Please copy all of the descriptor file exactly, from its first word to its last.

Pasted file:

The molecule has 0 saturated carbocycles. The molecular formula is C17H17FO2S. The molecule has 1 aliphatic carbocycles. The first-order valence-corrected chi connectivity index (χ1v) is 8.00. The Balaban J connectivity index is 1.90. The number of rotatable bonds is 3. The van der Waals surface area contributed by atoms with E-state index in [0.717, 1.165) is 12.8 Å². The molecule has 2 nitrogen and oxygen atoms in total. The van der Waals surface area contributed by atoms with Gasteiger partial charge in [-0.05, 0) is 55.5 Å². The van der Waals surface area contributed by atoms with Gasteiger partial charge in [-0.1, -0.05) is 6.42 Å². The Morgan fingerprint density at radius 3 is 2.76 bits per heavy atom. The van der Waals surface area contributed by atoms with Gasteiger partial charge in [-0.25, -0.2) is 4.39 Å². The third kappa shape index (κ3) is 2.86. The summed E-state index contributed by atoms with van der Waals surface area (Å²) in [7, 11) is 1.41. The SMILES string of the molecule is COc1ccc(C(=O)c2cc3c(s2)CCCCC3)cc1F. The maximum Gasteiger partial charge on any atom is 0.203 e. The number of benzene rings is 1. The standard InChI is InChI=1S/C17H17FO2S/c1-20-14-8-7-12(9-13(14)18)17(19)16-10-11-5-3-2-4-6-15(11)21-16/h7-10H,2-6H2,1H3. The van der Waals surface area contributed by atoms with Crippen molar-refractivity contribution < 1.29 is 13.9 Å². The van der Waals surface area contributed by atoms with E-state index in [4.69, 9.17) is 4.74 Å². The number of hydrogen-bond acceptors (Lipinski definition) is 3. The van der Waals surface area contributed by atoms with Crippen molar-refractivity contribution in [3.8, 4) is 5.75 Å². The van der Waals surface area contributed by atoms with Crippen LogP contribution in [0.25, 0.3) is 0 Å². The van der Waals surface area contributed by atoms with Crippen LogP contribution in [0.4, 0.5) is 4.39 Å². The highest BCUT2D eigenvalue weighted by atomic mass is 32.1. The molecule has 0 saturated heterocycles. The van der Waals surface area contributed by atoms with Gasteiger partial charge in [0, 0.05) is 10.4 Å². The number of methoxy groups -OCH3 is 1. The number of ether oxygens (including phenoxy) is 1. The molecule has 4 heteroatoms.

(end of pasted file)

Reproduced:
The molecule has 0 saturated carbocycles. The molecular formula is C17H17FO2S. The molecule has 1 aliphatic carbocycles. The first-order valence-corrected chi connectivity index (χ1v) is 8.00. The Balaban J connectivity index is 1.90. The number of rotatable bonds is 3. The van der Waals surface area contributed by atoms with E-state index in [0.717, 1.165) is 12.8 Å². The molecule has 2 nitrogen and oxygen atoms in total. The van der Waals surface area contributed by atoms with Gasteiger partial charge in [-0.05, 0) is 55.5 Å². The van der Waals surface area contributed by atoms with Gasteiger partial charge in [-0.1, -0.05) is 6.42 Å². The Morgan fingerprint density at radius 3 is 2.76 bits per heavy atom. The van der Waals surface area contributed by atoms with Gasteiger partial charge in [-0.25, -0.2) is 4.39 Å². The third kappa shape index (κ3) is 2.86. The summed E-state index contributed by atoms with van der Waals surface area (Å²) in [7, 11) is 1.41. The SMILES string of the molecule is COc1ccc(C(=O)c2cc3c(s2)CCCCC3)cc1F. The maximum Gasteiger partial charge on any atom is 0.203 e. The number of benzene rings is 1. The standard InChI is InChI=1S/C17H17FO2S/c1-20-14-8-7-12(9-13(14)18)17(19)16-10-11-5-3-2-4-6-15(11)21-16/h7-10H,2-6H2,1H3. The van der Waals surface area contributed by atoms with Crippen molar-refractivity contribution < 1.29 is 13.9 Å². The van der Waals surface area contributed by atoms with E-state index in [4.69, 9.17) is 4.74 Å². The number of hydrogen-bond acceptors (Lipinski definition) is 3. The van der Waals surface area contributed by atoms with Crippen molar-refractivity contribution in [3.8, 4) is 5.75 Å². The van der Waals surface area contributed by atoms with Crippen LogP contribution in [0.25, 0.3) is 0 Å². The van der Waals surface area contributed by atoms with Crippen LogP contribution in [0.4, 0.5) is 4.39 Å². The highest BCUT2D eigenvalue weighted by atomic mass is 32.1. The molecule has 0 saturated heterocycles. The van der Waals surface area contributed by atoms with Gasteiger partial charge in [0, 0.05) is 10.4 Å². The number of methoxy groups -OCH3 is 1. The number of ether oxygens (including phenoxy) is 1. The molecule has 4 heteroatoms.